Posted by Mary Wimberley on 2011-04-05
Samford University gave back to the Birmingham community in a meaningful way Saturday, April 2, as more than 600 volunteers fanned out around town to paint, clean, landscape and help in a myriad of ways.
Samford’s motto, “The world is better for it,” was really fleshed out as so many volunteers—mostly students--decided not to sleep in and instead decided to love their neighbors, said Caroline Noland, who organized a group of residence hall assistants (RAs) for the Samford Gives Back effort. The RAs spent the morning at MedMission, where they organized medical supplies that will be given to clinics around the world.
“It’s amazing what a few hours on a Saturday can mean to doctors and nurses serving developing countries,” said Noland, noting that the experience hit close to home for a team member who is studying to be a doctor.
“We made use of his knowledge of medical supplies. It was a great chance for him to see the effect and impact his abilities and talents will have on those in need,” said Noland, a senior business major from Boiling Springs, S.C.
Team leader Stephen Bailey found his work at KIDS Music Center just as rewarding. The morning was spent bagging canned goods, re-organizing the kitchen and warehouse, sorting donated clothing, and cleaning at the community center, which offers music lessons to children, among other services.
“The workers there were thrilled to have our 30 willing hands to help them tackle some of the more intimidating tasks they had before them. Even though we didn’t ‘finish’ anything, we felt we had made a dent in the work,” said Bailey, a senior chemistry major from Brownsburg, Ind.
“Not only did we get to serve at a philanthropy most of us were entirely unfamiliar with, but our volunteer hours felt more significant since we knew similar work was being done all across the city,” said Bailey, president of the Samford chapter of Omicron Delta Kappa leadership honor society, which cosponsored Samford Gives Back with the university’s Community Service Council.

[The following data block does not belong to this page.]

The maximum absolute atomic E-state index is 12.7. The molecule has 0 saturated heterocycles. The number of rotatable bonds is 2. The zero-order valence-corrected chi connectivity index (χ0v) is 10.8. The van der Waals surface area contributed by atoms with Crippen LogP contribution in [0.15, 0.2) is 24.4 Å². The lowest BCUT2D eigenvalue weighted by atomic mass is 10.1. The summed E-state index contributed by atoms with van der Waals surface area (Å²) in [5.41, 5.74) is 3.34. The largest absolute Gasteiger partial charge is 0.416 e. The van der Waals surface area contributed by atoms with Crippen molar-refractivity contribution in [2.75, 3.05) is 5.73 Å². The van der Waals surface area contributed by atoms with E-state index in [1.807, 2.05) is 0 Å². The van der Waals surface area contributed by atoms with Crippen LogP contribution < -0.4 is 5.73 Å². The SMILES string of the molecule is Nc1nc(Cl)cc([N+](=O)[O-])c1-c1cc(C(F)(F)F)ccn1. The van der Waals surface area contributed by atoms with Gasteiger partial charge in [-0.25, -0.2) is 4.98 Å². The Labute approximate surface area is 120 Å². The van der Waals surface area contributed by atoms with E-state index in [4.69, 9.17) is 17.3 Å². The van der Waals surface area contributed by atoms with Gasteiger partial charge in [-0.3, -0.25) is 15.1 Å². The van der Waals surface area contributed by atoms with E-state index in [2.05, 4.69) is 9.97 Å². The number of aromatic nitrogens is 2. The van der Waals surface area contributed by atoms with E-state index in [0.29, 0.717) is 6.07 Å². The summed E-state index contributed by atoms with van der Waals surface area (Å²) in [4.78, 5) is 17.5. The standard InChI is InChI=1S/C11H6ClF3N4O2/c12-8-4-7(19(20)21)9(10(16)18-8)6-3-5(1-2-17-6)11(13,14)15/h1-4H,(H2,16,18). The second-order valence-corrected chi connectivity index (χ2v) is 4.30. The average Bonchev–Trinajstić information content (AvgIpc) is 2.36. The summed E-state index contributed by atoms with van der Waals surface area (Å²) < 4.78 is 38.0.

The Samford volunteers were assigned to about 33 non-profit agencies, to which they headed after an early morning informal breakfast and on-campus rally led by with Gil Franks of Birmingham’s Christian Service Mission. “It set the perfect tone for the morning of service,” Bailey said of the gathering in Seibert Hall.
According to Samford Student Affairs community service coordinator Stephanie Campbell, the turnout of 600 exceeded her wildest expectations.
“In dreaming big for the event, we aimed for around 400 participants. We could not be more proud of the Samford community for desiring to fulfill the needs of the Birmingham community,” said Campbell.
“This shows us that, when given opportunities and outlets to serve, Samford will rise above the status quo and sacrifice time in order to better the community around us.”
Volunteer work teams represented sororities, fraternities, groups of friends, and academic units such as the 36 students, faculty, alumni, and family members--including a few kids--from Samfords’ Ida V. Moffett School of Nursing.
Their assignment at M-Power ministry, which includes a free medical and dental clinic, was a perfect fit, observes nursing instructor Lora Shelton, who organized the work group.
“Their mission is one of importance to those of us involved in healthcare, and this was a great opportunity to come together and help them with some needed projects,” she said.
The M-Power staff showed their appreciation by posting photos of the hard-working Samford volunteers on their Facebook page.